While Satterlee said his commercial property does not deal with short-term leases for new tenants, Curtis-Wellings said they are becoming more common at other types of properties.

“Right now, short-term leases are in pretty good demand because ... I don’t even know of one retailer [at the Shops at the Galleria] that’s opened up in the last two years,” Curtis-Wellings said.

The issue of vacancies and rent prices

One reason Curtis-Wellings said commercial property owners might be more willing to sign short-term leases is because they want to fill the vacancies.

Information gathered from CoStar Group, a commercial real estate data company, shows retail vacancy rates in the southwest region of Travis County from 2018 to 2019 have dropped slightly from 5% to 3.7%, but have risen from 2014, when they were 3.2%. Vacancy rates are projected to rise to about 4.6% by 2023.

The vacancy rates for office properties show an even bigger jump, according to data from CoStar. From 2019-23, projections show the rate increasing from 7% to 10.8%.

Sam Tenenbaum, the director of analytics for the CoStar Group, said that while hard data serves as a solid foundation for those numbers, it is important to remember they are projections.

“There is going to be a broad-based economic slowdown that is baked into the assumptions for the forecast data,” he said.

Regardless of whether the projections from CoStar end up being accurate, a common accessory to most commercial office and retail properties throughout the southwest portion of Travis County are "for lease" signs.

Curtis-Wellings said the problem for many new business owners is twofold: The costs per square foot of commercial property have risen to levels that are higher than normal, and property values are also going up.

“So, not only are we paying more per square foot because the rents have gone up over the last decade, but because the property values in homes and commercial have been going up, the taxes have added to additional expenses every month,” Curtis-Wellings said.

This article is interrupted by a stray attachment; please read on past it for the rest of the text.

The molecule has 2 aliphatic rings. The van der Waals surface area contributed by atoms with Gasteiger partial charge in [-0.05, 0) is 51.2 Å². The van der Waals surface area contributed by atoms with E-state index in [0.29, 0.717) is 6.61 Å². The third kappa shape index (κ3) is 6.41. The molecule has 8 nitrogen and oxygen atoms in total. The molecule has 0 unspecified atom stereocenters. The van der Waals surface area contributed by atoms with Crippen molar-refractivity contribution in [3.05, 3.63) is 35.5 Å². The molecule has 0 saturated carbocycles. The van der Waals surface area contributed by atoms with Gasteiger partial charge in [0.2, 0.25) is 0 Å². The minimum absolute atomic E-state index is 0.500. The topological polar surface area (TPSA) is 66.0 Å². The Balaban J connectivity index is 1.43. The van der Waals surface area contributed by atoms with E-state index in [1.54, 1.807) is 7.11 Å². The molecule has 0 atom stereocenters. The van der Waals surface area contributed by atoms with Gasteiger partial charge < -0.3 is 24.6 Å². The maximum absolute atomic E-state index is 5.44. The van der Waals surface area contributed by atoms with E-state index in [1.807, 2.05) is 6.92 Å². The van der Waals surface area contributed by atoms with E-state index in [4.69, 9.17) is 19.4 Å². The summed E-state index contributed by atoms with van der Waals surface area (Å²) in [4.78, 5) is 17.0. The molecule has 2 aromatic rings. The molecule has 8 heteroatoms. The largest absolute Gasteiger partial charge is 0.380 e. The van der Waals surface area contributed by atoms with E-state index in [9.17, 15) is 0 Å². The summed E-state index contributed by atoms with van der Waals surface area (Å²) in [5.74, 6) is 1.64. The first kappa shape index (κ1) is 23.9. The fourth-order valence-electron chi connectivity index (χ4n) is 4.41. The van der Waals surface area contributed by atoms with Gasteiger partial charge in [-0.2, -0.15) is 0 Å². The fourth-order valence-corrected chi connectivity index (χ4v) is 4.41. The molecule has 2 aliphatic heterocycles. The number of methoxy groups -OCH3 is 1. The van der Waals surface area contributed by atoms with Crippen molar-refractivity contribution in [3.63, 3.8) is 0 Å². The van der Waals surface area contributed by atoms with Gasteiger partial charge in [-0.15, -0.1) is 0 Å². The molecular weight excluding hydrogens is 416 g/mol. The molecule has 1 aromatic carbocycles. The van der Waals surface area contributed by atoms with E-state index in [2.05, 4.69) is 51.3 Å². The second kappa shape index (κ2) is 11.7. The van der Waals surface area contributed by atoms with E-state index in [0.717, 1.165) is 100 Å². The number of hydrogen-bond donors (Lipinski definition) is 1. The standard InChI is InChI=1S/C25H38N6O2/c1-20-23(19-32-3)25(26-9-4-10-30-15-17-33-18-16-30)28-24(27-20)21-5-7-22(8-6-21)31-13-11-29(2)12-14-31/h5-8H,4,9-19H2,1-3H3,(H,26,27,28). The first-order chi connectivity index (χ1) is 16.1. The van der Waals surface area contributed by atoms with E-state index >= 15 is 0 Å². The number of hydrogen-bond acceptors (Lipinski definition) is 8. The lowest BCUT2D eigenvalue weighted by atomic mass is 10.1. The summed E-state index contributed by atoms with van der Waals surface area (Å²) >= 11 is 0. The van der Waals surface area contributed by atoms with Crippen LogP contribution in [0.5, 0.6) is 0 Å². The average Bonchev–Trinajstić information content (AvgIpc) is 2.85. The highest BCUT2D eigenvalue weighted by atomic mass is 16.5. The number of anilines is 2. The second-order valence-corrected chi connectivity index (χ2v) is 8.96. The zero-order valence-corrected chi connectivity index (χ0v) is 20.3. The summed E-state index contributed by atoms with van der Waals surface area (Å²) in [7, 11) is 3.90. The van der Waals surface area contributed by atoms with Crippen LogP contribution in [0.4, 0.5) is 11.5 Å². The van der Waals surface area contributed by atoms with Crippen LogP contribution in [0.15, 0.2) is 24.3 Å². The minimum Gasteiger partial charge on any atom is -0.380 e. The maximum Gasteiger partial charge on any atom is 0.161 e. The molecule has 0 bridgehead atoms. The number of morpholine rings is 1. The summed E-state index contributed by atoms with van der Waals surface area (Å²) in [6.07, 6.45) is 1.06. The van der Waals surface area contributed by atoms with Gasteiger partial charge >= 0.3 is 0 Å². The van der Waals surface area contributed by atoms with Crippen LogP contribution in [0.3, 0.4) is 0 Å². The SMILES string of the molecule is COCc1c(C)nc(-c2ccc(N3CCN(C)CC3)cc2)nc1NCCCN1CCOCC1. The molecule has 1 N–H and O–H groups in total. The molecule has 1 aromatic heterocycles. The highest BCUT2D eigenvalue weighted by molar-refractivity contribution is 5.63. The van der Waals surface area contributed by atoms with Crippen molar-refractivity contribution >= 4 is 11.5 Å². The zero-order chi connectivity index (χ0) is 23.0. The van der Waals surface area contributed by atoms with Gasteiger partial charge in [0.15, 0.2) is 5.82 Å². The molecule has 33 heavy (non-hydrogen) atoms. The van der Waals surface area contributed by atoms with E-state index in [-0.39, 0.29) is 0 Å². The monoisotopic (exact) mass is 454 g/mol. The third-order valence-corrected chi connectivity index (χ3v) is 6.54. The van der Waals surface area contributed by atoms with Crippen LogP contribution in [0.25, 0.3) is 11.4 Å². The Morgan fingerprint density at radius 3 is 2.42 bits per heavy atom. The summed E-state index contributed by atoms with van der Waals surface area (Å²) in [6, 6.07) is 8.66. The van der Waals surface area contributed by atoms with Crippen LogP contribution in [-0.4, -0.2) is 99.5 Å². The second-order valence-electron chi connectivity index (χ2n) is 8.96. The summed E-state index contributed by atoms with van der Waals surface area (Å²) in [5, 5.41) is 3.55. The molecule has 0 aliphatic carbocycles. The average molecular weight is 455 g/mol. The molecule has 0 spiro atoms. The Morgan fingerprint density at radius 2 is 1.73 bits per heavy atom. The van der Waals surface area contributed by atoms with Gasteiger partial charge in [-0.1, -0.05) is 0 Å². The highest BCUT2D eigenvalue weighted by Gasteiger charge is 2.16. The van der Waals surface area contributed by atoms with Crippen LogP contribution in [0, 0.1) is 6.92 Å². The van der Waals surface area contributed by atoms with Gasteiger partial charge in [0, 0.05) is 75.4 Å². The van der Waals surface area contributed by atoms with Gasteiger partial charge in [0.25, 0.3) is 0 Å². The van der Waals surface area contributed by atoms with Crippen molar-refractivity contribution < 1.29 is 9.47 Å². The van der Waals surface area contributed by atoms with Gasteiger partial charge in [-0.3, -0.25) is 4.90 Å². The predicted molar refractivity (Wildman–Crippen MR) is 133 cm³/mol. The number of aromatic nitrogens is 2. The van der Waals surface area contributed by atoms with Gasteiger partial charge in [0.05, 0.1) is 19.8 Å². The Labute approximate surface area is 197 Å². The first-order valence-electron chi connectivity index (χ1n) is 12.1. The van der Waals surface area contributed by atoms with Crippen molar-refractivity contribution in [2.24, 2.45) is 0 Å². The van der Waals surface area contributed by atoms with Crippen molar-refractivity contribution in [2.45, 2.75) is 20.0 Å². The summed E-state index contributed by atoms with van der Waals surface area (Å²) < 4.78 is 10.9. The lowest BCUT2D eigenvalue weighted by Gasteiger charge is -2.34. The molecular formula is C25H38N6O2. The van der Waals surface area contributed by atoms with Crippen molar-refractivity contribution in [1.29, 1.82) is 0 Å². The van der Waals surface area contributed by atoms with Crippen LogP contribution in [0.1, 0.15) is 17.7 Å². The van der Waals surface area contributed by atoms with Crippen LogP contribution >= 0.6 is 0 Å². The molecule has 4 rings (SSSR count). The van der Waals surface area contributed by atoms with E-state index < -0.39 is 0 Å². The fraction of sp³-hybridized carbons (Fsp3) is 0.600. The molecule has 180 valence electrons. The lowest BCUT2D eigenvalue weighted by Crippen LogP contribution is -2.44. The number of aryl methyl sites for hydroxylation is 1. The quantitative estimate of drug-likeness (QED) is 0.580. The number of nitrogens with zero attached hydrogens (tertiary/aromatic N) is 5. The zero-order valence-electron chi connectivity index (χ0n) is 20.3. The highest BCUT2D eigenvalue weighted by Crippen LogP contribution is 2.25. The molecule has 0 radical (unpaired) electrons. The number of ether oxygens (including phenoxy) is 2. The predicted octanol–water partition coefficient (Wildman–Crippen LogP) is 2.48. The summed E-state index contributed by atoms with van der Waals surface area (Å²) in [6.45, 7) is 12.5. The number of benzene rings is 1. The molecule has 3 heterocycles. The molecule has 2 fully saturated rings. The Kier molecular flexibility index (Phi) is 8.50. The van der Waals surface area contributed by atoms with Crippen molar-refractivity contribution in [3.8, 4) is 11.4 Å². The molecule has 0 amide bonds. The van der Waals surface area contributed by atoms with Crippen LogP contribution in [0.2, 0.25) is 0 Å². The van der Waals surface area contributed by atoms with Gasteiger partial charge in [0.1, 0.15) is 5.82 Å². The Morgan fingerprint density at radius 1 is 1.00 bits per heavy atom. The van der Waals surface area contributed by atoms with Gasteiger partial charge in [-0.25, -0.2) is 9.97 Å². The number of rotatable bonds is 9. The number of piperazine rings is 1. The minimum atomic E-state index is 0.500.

Overall rent costs for area retail properties support that assertion. CoStar data shows retail rent costs rose from $27.86 per square foot in 2014 to $32.30 in 2019.

A similar trend is shown in the southwest region of Travis County pertaining to commercial office space, for which rents jumped from $32.71 per square foot in 2014 to $41.46 in 2019.

One rule of thumb Curtis-Wellings repeatedly invokes involves keeping his rent to within a certain percentage of his gross sales, he said, adding his rent is about 10% of his gross sales. In the modern retail climate, for a startup business that is not a proven franchise, 10%-14% is manageable. So for a business that does $1 million in sales annually, the rent should be between $100,000 and $140,000 for the year. If rent goes higher than 14%, that is when failure becomes more likely, he said.

Curtis-Wellings, who has been a small-business owner for more than three decades, said he has watched that percentage steadily climb over the years.

“Back in the ’80s and ’90s we were focused on 6-8% [rent cost against gross sales], but because property values have gone up so high, that’s really almost impossible unless you’re like a Chick-fil-A or someone who has a big name,” he said.